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Michael J. Link, Douglas Kondziolka and Madjid Samii

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Madjid Samii, Hussam Metwali and Venelin Gerganov

OBJECTIVE

The aim of this study was to analyze the efficacy and risks of microsurgery via the hearing-preserving retrosigmoid approach in patients with intracanalicular vestibular schwannoma (VS) suffering from disabling vestibular symptoms, with special attention to vertigo.

METHODS

This is a retrospective analysis of 19 patients with intracanalicular VS and disabling vestibular dysfunction as the main or only symptom (Group A). All of the patients reported having had disabling vertigo attacks. Subjective evaluation of the impairment of patients was performed before surgery, 3 weeks after surgery, 3 months after surgery, and 1 year after surgery, using the Dizziness Handicap Inventory (DHI). The main outcome measures were improvement in quality of life as measured using the DHI, and general and functional outcomes, in particular facial function and hearing. Patient age, preoperative tumor size, preoperative DHI score, and preservation of the nontumorous vestibular nerve were tested using a multivariate regression analysis to determine factors affecting the postoperative DHI score. The Mann-Whitney U-test was used to compare the postoperative DHI score at 3 weeks, 3 months, and 1 year after surgery with a control group of 19 randomly selected patients with intracanalicular VSs, who presented without vestibular symptoms (Group B). The occurrence of early postoperative discrete vertigo attacks was also compared between groups.

RESULTS

The preoperative DHI score was ≥ 54 in all patients. All patients reported having had disabling rotational vertigo before surgery. The only significant factor to affect the DHI outcome 3 weeks and 3 months after surgery was the preoperative DHI score. The DHI outcome after 1 year was not affected by the preoperative DHI score. Compared with the control group, the DHI score at 3 weeks and 3 months after surgery was significantly worse. There was no significant difference between the groups after 1 year. Vertigo was improved in all patients and completely resolved after 1 year in 17 patients.

CONCLUSIONS

Disabling vestibular dysfunction that affects quality of life should be considered an indication for surgery, even in otherwise asymptomatic patients with intracanalicular VS. Surgical removal of the tumor is safe and very effective in regard to symptom relief. All patients had excellent facial nerve function within 1 year after surgery, with a very good chance of hearing preservation.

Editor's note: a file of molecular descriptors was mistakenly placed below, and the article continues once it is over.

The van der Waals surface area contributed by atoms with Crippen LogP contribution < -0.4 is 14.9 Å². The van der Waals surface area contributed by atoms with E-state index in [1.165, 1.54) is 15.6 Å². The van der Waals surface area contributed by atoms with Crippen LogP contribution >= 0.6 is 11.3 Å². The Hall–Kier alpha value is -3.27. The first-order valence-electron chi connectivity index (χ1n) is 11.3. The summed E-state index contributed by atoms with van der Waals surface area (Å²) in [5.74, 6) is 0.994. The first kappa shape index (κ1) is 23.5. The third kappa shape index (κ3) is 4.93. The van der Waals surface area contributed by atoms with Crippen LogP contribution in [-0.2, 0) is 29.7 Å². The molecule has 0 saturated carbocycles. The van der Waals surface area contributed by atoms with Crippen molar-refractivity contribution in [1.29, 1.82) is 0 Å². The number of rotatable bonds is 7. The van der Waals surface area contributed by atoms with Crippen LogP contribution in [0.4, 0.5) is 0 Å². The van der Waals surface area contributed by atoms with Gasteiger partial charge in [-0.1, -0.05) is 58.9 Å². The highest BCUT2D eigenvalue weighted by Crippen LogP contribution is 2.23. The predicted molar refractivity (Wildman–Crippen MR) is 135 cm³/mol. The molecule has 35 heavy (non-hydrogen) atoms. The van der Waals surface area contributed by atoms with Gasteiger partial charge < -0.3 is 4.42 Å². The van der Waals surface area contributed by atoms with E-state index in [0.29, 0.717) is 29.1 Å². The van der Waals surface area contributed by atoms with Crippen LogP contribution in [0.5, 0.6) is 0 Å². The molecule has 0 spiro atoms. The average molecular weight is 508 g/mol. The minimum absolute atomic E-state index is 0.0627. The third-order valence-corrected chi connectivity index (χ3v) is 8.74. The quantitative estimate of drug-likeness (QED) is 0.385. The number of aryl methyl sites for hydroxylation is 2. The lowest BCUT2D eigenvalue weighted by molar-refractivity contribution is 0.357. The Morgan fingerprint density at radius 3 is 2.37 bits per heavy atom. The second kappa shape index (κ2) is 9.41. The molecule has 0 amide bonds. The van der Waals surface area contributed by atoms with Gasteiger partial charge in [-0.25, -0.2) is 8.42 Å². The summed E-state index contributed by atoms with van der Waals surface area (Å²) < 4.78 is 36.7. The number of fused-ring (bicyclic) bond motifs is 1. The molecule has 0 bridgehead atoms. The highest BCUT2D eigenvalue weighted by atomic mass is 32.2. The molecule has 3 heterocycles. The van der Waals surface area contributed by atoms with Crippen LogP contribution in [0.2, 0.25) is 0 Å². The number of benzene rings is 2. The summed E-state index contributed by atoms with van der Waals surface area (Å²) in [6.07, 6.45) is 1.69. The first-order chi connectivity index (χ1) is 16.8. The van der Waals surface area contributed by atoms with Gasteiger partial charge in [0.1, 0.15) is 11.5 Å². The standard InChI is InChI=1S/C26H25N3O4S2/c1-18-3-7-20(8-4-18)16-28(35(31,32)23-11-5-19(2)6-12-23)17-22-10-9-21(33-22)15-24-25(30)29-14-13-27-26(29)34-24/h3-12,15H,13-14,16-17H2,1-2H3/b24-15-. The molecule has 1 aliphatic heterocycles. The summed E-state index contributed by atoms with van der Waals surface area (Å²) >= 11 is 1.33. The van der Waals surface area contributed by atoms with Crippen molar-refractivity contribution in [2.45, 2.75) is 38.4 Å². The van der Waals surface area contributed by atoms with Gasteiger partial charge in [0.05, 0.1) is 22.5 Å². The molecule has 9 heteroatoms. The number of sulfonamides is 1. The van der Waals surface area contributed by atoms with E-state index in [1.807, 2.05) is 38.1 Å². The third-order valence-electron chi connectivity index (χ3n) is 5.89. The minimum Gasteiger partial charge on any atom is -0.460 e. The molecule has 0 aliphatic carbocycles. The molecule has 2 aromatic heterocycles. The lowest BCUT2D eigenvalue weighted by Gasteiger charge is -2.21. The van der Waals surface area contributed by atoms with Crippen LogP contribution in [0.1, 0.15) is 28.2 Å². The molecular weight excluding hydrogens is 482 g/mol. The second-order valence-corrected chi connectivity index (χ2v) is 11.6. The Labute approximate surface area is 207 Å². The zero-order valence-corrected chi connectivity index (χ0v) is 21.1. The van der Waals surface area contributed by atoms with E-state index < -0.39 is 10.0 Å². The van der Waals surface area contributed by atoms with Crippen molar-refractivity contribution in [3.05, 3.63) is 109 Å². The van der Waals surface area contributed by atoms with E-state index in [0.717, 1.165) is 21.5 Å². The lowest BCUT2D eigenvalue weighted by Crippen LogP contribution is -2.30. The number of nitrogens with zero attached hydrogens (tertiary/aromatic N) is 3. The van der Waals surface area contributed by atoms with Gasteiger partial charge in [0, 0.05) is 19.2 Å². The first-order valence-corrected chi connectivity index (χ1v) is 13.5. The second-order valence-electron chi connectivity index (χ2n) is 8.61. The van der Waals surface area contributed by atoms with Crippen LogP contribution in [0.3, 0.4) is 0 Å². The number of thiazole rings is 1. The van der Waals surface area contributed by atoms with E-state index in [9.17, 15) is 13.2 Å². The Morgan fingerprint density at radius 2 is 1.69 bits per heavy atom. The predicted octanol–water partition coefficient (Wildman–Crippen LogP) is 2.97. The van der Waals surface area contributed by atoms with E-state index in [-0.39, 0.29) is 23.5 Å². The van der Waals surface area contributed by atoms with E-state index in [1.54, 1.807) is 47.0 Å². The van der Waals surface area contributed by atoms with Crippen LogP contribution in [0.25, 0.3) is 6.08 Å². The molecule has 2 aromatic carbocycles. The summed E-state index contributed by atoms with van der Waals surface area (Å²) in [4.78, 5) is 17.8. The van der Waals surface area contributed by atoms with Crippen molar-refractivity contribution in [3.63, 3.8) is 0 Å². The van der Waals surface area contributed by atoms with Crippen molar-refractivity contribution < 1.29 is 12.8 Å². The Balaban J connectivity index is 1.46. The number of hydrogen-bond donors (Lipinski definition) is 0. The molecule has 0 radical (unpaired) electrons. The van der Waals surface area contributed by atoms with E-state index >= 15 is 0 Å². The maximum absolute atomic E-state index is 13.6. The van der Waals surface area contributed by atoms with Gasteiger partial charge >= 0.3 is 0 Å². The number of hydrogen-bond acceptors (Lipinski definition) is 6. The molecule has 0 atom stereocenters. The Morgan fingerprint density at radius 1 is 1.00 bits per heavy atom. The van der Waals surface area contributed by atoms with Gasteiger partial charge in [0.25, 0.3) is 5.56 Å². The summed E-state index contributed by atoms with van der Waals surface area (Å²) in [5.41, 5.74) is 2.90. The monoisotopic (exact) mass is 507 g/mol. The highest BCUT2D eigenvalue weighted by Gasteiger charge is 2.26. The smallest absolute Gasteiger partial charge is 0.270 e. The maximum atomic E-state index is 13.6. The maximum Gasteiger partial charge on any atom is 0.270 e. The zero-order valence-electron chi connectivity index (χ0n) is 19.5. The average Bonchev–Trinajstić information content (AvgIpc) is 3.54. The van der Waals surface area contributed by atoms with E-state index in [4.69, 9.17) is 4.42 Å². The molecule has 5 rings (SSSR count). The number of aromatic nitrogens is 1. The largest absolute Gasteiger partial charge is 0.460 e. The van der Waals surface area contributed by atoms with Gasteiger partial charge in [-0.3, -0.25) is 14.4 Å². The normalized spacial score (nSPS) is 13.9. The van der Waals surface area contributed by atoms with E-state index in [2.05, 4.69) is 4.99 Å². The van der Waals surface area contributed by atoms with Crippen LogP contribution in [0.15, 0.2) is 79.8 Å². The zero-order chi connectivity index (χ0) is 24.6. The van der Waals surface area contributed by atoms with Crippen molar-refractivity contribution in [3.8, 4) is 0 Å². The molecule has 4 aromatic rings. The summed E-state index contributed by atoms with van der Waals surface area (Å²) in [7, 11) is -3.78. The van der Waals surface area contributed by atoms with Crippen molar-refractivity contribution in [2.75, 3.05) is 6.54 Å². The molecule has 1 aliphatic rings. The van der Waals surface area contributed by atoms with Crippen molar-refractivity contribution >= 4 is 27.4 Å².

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Mario Giordano, Amir Samii, Anna C. Lawson McLean, Helmut Bertalanffy, Rudolf Fahlbusch, Madjid Samii and Concezio Di Rocco

OBJECTIVE

The use of high-field intraoperative MRI has been largely studied for the treatment of intracranial tumors in adult patients. In this study, the authors investigated the safety, advantages, and limitations of high-field iMRI for cranial neurosurgical procedures in pediatric patients, with particular attention to craniopharyngiomas and gliomas.

METHODS

The authors performed 82 surgical procedures in patients under 16 years of age (range 0.8–15 years) over an 8-year period (2007–2014) using iMRI. The population was divided into 3 groups based on the condition treated: sellar region tumors (Group 1), gliomas (Group 2), and other pathological entities (Group 3). The patients' pre- and postoperative neurological status, the presence of residual tumor, the number of intraoperative scans, and complications were evaluated.

RESULTS

In Group 1, gross-total resection (GTR) was performed in 22 (88%) of the procedures and subtotal resection (STR) in 3 (12%). In Group 2, GTR, STR, and partial resection (PR) were performed, respectively, in 15 (56%), 7 (26%), and 5 (18%) of the procedures. In Group 3, GTR was performed in 28 (93%) and STR in 2 (7%) of the procedures. In cases of craniopharyngioma (Group 1) and glioma (Group 2) in which a complete removal was planned, iMRI allowed localization of residual lesions and attainment of the surgical goal through further resection, respectively, in 18% and 27% of the procedures. Moreover, in gliomas the resection could be extended from partial to subtotal in 50% of the cases. In 17% of the patients in Group 3, iMRI enabled the identification and further removal of tumor remnants. There was no intra- or postoperative complication related to the use of iMRI despite special technical difficulties in smaller children.

CONCLUSIONS

In this study, the use of iMRI in children proved to be safe. It was most effective in increasing the extent of tumor resection, especially in patients with low-grade gliomas and craniopharyngiomas. The most prominent disadvantage of high-field iMRI was the limitation with respect to operative positioning due to the configuration of the surgical table.

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Mohamadreza Hajiabadi, Madjid Samii and Rudolf Fahlbusch